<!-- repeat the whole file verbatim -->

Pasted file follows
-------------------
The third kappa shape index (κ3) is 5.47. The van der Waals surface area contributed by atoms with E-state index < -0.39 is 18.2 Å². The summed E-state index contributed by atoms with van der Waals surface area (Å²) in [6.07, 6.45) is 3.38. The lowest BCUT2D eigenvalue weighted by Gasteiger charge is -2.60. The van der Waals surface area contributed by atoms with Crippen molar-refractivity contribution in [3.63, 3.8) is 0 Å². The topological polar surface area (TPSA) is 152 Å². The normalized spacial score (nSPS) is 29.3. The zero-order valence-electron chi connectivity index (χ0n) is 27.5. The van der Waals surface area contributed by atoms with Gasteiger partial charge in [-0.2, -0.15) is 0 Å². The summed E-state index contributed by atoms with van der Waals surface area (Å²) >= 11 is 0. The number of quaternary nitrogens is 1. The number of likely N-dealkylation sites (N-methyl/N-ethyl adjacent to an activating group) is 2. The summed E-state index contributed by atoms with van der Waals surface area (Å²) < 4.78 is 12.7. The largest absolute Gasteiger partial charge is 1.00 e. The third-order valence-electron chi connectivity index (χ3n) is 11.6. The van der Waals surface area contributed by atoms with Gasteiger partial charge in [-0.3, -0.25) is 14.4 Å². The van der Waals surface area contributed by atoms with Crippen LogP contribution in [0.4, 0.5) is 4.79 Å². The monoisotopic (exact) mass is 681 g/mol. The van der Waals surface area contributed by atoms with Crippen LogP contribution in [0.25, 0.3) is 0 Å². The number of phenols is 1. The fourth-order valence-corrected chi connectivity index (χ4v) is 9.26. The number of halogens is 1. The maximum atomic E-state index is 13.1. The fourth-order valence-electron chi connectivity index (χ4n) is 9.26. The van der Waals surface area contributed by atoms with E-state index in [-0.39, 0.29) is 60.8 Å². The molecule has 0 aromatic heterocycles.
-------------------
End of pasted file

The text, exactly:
The third kappa shape index (κ3) is 5.47. The van der Waals surface area contributed by atoms with E-state index < -0.39 is 18.2 Å². The summed E-state index contributed by atoms with van der Waals surface area (Å²) in [6.07, 6.45) is 3.38. The lowest BCUT2D eigenvalue weighted by Gasteiger charge is -2.60. The van der Waals surface area contributed by atoms with Crippen molar-refractivity contribution in [3.63, 3.8) is 0 Å². The topological polar surface area (TPSA) is 152 Å². The normalized spacial score (nSPS) is 29.3. The zero-order valence-electron chi connectivity index (χ0n) is 27.5. The van der Waals surface area contributed by atoms with Gasteiger partial charge in [-0.2, -0.15) is 0 Å². The summed E-state index contributed by atoms with van der Waals surface area (Å²) >= 11 is 0. The number of quaternary nitrogens is 1. The number of likely N-dealkylation sites (N-methyl/N-ethyl adjacent to an activating group) is 2. The summed E-state index contributed by atoms with van der Waals surface area (Å²) < 4.78 is 12.7. The largest absolute Gasteiger partial charge is 1.00 e. The third-order valence-electron chi connectivity index (χ3n) is 11.6. The van der Waals surface area contributed by atoms with Gasteiger partial charge in [-0.3, -0.25) is 14.4 Å². The van der Waals surface area contributed by atoms with Crippen LogP contribution in [0.4, 0.5) is 4.79 Å². The monoisotopic (exact) mass is 681 g/mol. The van der Waals surface area contributed by atoms with Crippen LogP contribution in [0.25, 0.3) is 0 Å². The number of phenols is 1. The fourth-order valence-corrected chi connectivity index (χ4v) is 9.26. The number of halogens is 1. The maximum atomic E-state index is 13.1. The fourth-order valence-electron chi connectivity index (χ4n) is 9.26. The van der Waals surface area contributed by atoms with E-state index in [-0.39, 0.29) is 60.8 Å². The molecule has 0 aromatic heterocycles.